This week’s book is the graphic corollary to my research. Children are experiential beings; they interact with the stimulus around them. Walking is just not walking it is truly the art of wonder. Sidewalk Flowers (or here abroad known as Footpath Flowers) written by JonArno Lawson and illustrated by Sydney Smith visually entertains such ideas. It is a graphic novella sans words and follows the neighbourhood escapade of a father and daughter. Daughter is enrobed in a red hooded jumper that contrasts with the black and white depictions of the neighbourhood. As Father and Daughter traverse the footpath, passing busstops, shopfronts, park benches, the scenery starts blooming. Colours slowly filter in as Daughter gathers flowers during the jaunt and redistributes such gems. Unbiased kindness as Daughter touches physically and metaphorically the lives she encounters all whilst Father projects an oblivious air as adults often do.

Ankle biter 1 sat through a reading. He didn’t seem impressed Although he did like the canine cameo. “Will he eat (the flowers)? Or is he saving them for later?” Without spoiling too much, he did have questions about the distribution of Daughter’s flowers in the park. I think this one is more for adults or older children than anklebiters. I enjoyed it immensely for all my ranting above. Being surrounded by children and seeing what they are seeing- truly, I cannot help but be immersed in wonder. Truth be told, you don’t need children to be amazed with what’s around you. Get out of your car and open your senses. Skill yourself in this art of wonder because it really isn’t lost it’s just unused.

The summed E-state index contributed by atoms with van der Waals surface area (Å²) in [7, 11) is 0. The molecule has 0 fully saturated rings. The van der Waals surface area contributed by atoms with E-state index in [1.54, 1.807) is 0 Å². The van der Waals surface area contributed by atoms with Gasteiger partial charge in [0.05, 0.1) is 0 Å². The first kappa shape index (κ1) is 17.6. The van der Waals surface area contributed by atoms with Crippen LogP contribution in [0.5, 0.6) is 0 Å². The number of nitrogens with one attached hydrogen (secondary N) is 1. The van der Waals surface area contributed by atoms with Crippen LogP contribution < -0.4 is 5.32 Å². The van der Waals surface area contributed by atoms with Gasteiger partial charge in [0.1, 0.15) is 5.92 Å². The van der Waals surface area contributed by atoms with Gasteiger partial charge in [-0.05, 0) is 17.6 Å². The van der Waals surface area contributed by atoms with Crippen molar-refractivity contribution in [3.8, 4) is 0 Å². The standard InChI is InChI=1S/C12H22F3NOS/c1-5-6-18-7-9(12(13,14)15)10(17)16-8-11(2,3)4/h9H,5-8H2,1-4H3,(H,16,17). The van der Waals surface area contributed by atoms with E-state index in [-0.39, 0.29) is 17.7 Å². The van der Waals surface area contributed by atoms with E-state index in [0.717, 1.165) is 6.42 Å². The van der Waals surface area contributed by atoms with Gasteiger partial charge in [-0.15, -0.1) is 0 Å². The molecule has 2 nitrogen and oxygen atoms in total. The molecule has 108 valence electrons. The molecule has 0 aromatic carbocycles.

Can we coexist in shared spaces?

 

I missed a job application deadline.

I would have been a contender. Really. Yep, whip out those violins. Anyways, when investigating the position, I came across the UK’s first affordable cohousing project, Lilac. Imagine: living lightly on the earth and a village helping to raise children. I probably wouldn’t have done it pre-kids but now, I’d do it in a heartbeat. My husband possesses a directly opposite opinion, yea pre-, no post-babies. I suffer currently from a lack of community. But introduce me to a built-in community where my front entrance is a revolving door for little ones, nips of G & T and wedged for moments of silence. Why, yes please.

This all came to mind conveniently with this week’s book The Tree by Neal Layton. Birds, squirrels, owls and rabbits harmoniously live in the tree. Along come the humans with grandeur plans for a mansion in the wilderness. A dislodged nest manifests the reality of natural habitats and a new solution for shared space emerges. Whimsical illustrations coupled with minimal text portray subtle environmental satire reminiscent of Michael Leunig. Can we live lightly with respect to the ecosystem? Absolutely, if we scale down.

Ankle biter 1 and 2 enjoyed the simplicity of the book. The sparse text allowed Ankle biter 1 to narrate his own story. “What’s a drey?” I had to look that one up myself. “What is that cloth around the tree?” The first reading was a good one for Ankle biter 1, subsequent readings were not so as the book is too simple for his budding taste in longer narratives (i.e. chapter books). Ankle biter 2 though will humour me and sit through this short tale.